Gavin Rossdale has had a rough few years. A highly publicized divorce from Gwen Stefani and accusations of infidelity have been a distraction, at best. But the frontman has been able to use that drama as fuel for the new Bush album, The Kingdom. And while personal chaos is rarely a good thing, for longtime fans of this seminal grunge band, this is a win, as the band is back to what made them so popular in the first place.
The Kingdom is less reflective than 2017’s Black and White Rainbows, which saw Bush delve a little too deeply in the events surrounding Rossdale’s personal life. The new album is raw and angry, and only dips into self-reflection when needs to tell a story. It’s not hard to pick out which songs Rossdale is using to channel his break up with the No Doubt frontwoman. That angst is not the key driving force in the 12 tracks on The Kingdom, which is a good thing.
The album kicks off with “Flowers on a Grave,” which is also the first single. “Bullet Holes” was technically released first, as part of the John Wick: Chapter 3 – Parabellum soundtrack last year, but the album was still a ways off from being released.
The opening song is fast and catchy with perfect sing-a-long lyrics and composition, calling back to Bush’s heydays in the mid-to-late ’90s. It sets the table for what is to come in terms of angst, as the second song, “The Kingdom,” completely pushes the rock sound with a crunching metal riff that serves as the perfect compliment to the equally angry lyrics. There is so much going on in this song musically that it takes a few listens to truly appreciate how good it is. “The Kingdom” is arguably the best track on the album.
The aforementioned “Bullet Holes” comes next, recalling the sound that made the band famous in the era of grunge. It follows the pattern of some of the band’s best-loved classics, which is a welcome turn. Bush played this song on their recent tour, and it sounded as good live as it does on the album, which is a testament to its construction.
“Ghosts in the Machine” is the first song where the listener can pick up on the echoes of Rossdale’s divorce. He doesn’t hold back with the haunting lyrics as he comes to terms with the loss of his marriage and his ex-wife’s public rebound with country star Blake Shelton.
Four songs in and The Kingdom is setting the pace for a return to form for Bush. Rossdale is the only remaining original member, but his creative direction is not hindered by that fact. His supporting bandmates, including Chris Traynor on lead guitar and Corey Britz on bass, with Gil Sharone and Nik Hughes on drums, have captured the Bush sound in all its glory.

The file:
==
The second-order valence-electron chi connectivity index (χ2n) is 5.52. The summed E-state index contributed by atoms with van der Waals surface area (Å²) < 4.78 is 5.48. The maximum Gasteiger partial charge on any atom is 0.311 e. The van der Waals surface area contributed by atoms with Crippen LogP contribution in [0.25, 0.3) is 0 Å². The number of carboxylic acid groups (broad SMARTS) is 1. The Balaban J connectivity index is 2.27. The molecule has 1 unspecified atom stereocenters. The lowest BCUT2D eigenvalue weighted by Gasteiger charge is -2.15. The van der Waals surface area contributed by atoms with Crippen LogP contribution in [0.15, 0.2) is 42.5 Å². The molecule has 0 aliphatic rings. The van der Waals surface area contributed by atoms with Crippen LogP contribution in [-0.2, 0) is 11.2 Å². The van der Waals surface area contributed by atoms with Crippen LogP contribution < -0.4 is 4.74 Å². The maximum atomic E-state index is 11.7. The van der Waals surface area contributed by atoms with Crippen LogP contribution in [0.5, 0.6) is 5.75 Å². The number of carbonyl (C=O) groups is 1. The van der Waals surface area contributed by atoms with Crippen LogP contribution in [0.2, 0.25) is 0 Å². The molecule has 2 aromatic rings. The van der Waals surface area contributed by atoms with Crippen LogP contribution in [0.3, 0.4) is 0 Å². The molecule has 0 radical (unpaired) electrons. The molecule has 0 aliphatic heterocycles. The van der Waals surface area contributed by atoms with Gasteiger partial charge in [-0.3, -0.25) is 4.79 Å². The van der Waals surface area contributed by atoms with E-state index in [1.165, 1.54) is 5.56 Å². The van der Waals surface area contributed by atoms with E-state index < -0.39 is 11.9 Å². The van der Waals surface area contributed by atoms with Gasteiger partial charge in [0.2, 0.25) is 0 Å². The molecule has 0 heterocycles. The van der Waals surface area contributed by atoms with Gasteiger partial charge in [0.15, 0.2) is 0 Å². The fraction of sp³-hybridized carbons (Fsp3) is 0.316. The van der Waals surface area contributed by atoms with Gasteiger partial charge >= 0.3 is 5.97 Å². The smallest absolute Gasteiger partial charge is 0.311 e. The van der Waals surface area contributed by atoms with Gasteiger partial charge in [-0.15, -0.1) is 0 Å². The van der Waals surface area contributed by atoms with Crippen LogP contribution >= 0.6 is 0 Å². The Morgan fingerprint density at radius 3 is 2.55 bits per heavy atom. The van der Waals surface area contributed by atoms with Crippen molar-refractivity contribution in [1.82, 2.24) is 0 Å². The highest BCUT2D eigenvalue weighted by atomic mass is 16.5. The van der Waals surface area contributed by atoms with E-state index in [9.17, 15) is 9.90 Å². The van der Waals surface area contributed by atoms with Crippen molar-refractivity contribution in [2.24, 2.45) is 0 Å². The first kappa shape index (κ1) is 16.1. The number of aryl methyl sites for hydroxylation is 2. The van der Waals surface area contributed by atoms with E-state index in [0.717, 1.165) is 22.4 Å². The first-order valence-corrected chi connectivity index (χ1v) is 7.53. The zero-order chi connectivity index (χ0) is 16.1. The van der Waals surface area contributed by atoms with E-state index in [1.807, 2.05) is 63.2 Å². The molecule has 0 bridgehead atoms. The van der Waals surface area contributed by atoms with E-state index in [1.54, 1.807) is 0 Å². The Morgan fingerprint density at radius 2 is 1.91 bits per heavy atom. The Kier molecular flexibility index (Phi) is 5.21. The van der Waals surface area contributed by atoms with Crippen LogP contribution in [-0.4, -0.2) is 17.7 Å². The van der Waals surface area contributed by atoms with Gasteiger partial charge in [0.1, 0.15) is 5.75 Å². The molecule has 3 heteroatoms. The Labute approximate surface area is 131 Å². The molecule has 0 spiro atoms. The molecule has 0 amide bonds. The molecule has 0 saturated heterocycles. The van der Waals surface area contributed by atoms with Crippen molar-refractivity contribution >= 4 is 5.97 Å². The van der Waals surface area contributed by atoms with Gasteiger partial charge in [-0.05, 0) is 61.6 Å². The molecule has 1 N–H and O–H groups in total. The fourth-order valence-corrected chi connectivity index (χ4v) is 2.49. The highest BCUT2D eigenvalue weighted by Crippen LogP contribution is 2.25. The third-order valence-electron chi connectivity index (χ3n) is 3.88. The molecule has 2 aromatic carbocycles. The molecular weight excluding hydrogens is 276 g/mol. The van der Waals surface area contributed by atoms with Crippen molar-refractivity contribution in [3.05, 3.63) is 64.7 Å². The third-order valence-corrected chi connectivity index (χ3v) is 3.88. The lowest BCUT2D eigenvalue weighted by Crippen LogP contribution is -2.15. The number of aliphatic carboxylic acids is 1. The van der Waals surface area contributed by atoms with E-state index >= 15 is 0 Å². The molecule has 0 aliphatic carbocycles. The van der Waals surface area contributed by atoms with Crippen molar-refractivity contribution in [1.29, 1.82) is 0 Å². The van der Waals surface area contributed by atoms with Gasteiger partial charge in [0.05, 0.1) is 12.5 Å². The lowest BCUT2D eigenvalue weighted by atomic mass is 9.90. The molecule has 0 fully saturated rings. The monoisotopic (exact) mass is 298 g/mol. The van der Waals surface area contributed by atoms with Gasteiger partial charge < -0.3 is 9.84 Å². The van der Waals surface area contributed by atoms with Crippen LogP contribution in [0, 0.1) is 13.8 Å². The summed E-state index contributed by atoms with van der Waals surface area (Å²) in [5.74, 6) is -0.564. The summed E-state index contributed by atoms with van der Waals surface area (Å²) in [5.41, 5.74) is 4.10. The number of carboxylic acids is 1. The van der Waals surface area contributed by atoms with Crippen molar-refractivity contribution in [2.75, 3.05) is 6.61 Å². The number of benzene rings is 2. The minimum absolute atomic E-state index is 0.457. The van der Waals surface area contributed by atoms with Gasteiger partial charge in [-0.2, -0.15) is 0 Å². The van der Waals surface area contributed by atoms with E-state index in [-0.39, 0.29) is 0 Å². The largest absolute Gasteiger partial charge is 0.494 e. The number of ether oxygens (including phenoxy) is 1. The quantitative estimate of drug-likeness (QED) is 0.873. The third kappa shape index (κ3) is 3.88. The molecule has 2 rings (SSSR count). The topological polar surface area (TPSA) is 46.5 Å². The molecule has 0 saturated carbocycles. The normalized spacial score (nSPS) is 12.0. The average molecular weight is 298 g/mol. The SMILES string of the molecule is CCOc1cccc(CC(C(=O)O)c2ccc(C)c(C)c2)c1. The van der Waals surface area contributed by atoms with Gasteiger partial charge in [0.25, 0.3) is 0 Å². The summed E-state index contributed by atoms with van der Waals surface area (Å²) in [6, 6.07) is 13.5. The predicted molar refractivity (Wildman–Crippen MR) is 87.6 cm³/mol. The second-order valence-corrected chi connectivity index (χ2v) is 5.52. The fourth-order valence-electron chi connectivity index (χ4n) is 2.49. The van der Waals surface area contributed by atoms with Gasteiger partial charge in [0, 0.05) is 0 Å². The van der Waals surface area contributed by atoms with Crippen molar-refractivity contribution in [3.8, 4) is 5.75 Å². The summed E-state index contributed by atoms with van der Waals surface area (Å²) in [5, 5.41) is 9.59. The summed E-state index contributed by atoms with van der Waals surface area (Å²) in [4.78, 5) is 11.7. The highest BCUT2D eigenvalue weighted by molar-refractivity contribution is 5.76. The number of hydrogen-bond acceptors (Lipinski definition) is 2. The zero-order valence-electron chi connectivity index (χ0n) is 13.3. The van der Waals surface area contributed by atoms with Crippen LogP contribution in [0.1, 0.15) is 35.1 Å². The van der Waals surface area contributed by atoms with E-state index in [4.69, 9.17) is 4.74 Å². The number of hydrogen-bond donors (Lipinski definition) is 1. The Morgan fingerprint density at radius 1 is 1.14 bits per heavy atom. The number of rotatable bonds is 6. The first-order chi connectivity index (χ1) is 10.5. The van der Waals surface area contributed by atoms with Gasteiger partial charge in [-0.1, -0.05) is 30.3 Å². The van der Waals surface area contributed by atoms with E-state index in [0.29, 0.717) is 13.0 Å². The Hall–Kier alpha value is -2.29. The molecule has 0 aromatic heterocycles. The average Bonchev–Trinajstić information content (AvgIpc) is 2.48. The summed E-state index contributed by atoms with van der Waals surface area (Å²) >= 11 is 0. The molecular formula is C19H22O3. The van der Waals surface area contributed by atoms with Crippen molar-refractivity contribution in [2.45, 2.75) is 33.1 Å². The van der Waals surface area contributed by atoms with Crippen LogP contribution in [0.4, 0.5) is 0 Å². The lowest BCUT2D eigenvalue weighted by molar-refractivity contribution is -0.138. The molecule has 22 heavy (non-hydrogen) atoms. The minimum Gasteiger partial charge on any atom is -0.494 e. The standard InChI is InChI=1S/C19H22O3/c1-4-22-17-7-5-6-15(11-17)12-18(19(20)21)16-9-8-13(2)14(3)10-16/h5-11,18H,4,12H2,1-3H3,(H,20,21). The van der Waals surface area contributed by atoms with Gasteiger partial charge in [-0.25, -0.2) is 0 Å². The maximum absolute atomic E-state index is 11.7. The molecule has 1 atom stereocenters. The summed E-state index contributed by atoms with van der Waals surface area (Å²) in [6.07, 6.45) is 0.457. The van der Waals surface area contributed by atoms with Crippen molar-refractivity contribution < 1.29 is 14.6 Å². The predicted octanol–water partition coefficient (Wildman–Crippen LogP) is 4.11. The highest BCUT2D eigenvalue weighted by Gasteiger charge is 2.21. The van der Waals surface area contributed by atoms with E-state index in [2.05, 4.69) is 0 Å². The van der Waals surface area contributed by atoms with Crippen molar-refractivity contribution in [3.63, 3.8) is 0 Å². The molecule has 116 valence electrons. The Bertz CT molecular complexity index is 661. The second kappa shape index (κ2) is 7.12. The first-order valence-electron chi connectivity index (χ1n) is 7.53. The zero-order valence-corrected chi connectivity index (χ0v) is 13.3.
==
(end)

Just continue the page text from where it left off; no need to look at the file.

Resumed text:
The fun continues with some grunge-era love in tracks “Blood River,” “Quicksand,” and “Send in the Clowns.” It’s around this time that the listener realizes that the first third of the album was no fluke, and The Kingdom might very well be the best Bush record since the ’90s.
The next song, “Undone,” is proof of that statement. It’s a slower, more melodic song, which harkens back to classic Bush songs like “Glycerine” off 1994’s Sixteen Stone. “Undone” is beautiful from beginning to end, as the listener can hear Rossdale’s soul come out in the lyrics.
When Rossdale sings, “I’ll wait ’til the morning after, on my grave, nothing really matters,” you feel it. It’s not hard for the listener to imagine the singer saying these words to his ex-wife as he comes to grips with the end of his marriage. Powerful stuff. This is already an amazing breakup song, if there is a such a thing, and it will be a fan favorite for live shows going forward.
After the soulful detour, The Kingdom ramps back up with “Our Time Will Come” and “Crossroads,” two catchy classic Bush tracks that serve as a bridge to the final two songs on the album.
“Words Are Not Impediments” is a track that seems to try to do too much. It doesn’t have the flow of the previous songs, but the chorus is pretty strong, again relaying the feeling of loss and the anger that comes with it.
The Kingdom ends with one of the best, most complete Bush songs to date, “Falling Away.” It has grungy metal riffs, and then shifts to a melodic chorus that the listener can’t help but to sing along with. This song represents Bush and Gavin Rossdale at their best, and while the title track is arguably the best song on the album, “Falling Away” is very close second.
The Kingdom is the perfect Bush album, and fans should expect nothing less. A Bush album should sound like Bush, and this accomplishes all that and more. It’s hard, fast, and angry, and still manages to take time out for soulful reflection when it needs to. Rossdale and company don’t try to do too much, and there’s very little experimentation.
The band rose to prominence in an era where the radio was clogged with songs that all had this sound. It’s a testament to Rossdale that he can still write an album that could have easily have been released in 1998, or 2002, and still maintain that signature Bush sound and song structure. Many grunge acts have come and gone, and Bush not only proves that they are still a part of the conversation, but that their best days may still lie ahead.
- Flowers on a Grave
- The Kingdom
- Bullet Holes
- Ghosts in the Machine
- Blood River
- Send in the Clowns
- Our Time Will Come
- Words Are Not Impediments
- Falling Away
The Kingdom is available now. Copies purchased from the official Bush website contain two bonus tracks (not reviewed). All images courtesy of Bush.